How Soil Impacts Your Tree's Success
Searcy, Ark. –
A common problem in many new landscapes is poorly drained soils. In this case, we have two choices: either deal with the drainage issue or select plants that tolerate poorly drained soils. In this situation, knowing that plants such as boxwood, most evergreen hollies and evergreen azaleas will die in poorly drained sites should prompt you to avoid these plants. A clear understanding of a plant’s attributes, good and bad (e.g., plant size, flower fragrance, flowers and fruits, messy fruits, brittle wood) is needed.
Many new landscapes are over planted because homeowners did not consider the ultimate size of the plants selected. This leads to dissatisfaction, extra pruning and the inevitable need to replace or severely prune the plant. Placing a large shade tree close to the corner of a house or a shrub growing to 12 feet beneath a four-foot window does not make sense long term. Be sure that the mature plant size will fit the site.
Know your planting site!
Before purchasing plants or planting them, you need to know several things about the planting site. Issues such as sun exposure, soil pH, drainage, and location of utilities need to be considered. Start with the soil. Significant changes to the soil are easy prior to planting the landscape.
Have your soil tested before planting!
It is easy and will provide useful information that will improve the long-term success of your landscape. Soil samples can be submitted at your local county Cooperative Extension office. One of the most important pieces of information gained from a soil test is the soil pH. The soil test report indicates the current soil pH (acid or alkaline) and makes a recommendation based on the plant type if a change is required. Soil analysis is even more important if other plants in the landscape are having problems.
Check the soil’s drainage with a simple percolation test. The rate at which water drains through the soil affects plants’ survival and growth. Poorly drained soil results in too much water in the root zone and a lack of needed oxygen for healthy roots.
How to determine percolation (water drainage) rate
- Dig a hole 1 foot deep, fill with water, and see how long it takes to empty.
- If the water level drops more slowly than 1 inch per hour, drainage is poor.
Poorly drained sites can be corrected by proper plant selection, installing a drainage system, elevating plants, or planting beds above the affected area.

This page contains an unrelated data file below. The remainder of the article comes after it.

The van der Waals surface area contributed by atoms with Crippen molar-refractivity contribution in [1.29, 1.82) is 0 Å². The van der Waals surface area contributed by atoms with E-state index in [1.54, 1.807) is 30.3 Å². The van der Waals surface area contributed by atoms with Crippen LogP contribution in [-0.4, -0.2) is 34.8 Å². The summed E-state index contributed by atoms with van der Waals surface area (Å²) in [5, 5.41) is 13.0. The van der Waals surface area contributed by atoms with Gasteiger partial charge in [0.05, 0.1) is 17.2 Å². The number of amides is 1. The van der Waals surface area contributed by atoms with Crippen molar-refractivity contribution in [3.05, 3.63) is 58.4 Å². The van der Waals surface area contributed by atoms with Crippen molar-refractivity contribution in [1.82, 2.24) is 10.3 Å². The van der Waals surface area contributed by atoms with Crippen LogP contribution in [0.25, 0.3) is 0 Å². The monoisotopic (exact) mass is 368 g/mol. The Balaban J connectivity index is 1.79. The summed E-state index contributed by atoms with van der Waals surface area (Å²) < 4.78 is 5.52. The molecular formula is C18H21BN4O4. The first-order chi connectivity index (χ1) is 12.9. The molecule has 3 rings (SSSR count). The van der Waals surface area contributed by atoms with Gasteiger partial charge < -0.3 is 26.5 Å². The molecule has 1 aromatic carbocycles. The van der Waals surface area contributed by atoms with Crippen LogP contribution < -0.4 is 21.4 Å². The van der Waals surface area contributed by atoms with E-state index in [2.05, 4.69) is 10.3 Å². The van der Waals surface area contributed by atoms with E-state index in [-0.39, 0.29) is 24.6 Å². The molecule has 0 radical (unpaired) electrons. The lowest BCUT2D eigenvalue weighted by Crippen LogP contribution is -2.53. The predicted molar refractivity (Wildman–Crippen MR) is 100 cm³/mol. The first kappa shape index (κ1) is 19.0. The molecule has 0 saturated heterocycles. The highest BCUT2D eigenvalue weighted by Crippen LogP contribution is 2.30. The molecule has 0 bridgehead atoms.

Check for underground utilities and obstructions before digging!
- Before digging, make sure you know the location of buried and above-ground utilities.
To check for utility obstructions, contact AR 811 by calling 1-800-482-8998 or 811 or visit their website
- Never place any tree growing taller than 15 feet beneath power lines or within 15 feet of them. Under ideal conditions, keep trees away from utility wires a distance equal to the mature spread of the tree being planted. For example, if the branch spread on a mature tree will be 30 feet, plant the tree 30 feet away from overhead utility lines.
- Do not plant too close to surrounding objects including houses, barns and other trees. Remember that tree roots spread well beyond the branch area of the tree and roots can interfere with foundations, sidewalks, and paved areas.
The University of Arkansas System Division of Agriculture is an equal opportunity/equal access/affirmative action institution. For more information you can contact your local county extension service, you can also follow Sherri Sanders on Facebook @UADA.WhiteCountyAgriculture
By Sherri Sanders
County Extension Agent - Agriculture
The Cooperative Extension Service
U of A System Division of Agriculture
Media Contact: Sherri Sanders
County Extension Agent - Agriculture
U of A Division of Agriculture
Cooperative Extension Service
2400 Old Searcy Landing Road Searcy AR 72143
The Arkansas Cooperative Extension Service is an equal opportunity/equal access/affirmative
action institution. If you require a reasonable accommodation to participate or need
materials in another format, please contact your County Extension office (or other
appropriate office) as soon as possible. Dial 711 for Arkansas Relay.
The Arkansas Cooperative Extension Service offers its programs to all eligible persons regardless of race, color, sex, gender identity, sexual orientation, national origin, religion, age, disability, marital or veteran status, genetic information, or any other legally protected status, and is an Affirmative Action/Equal Opportunity Employer.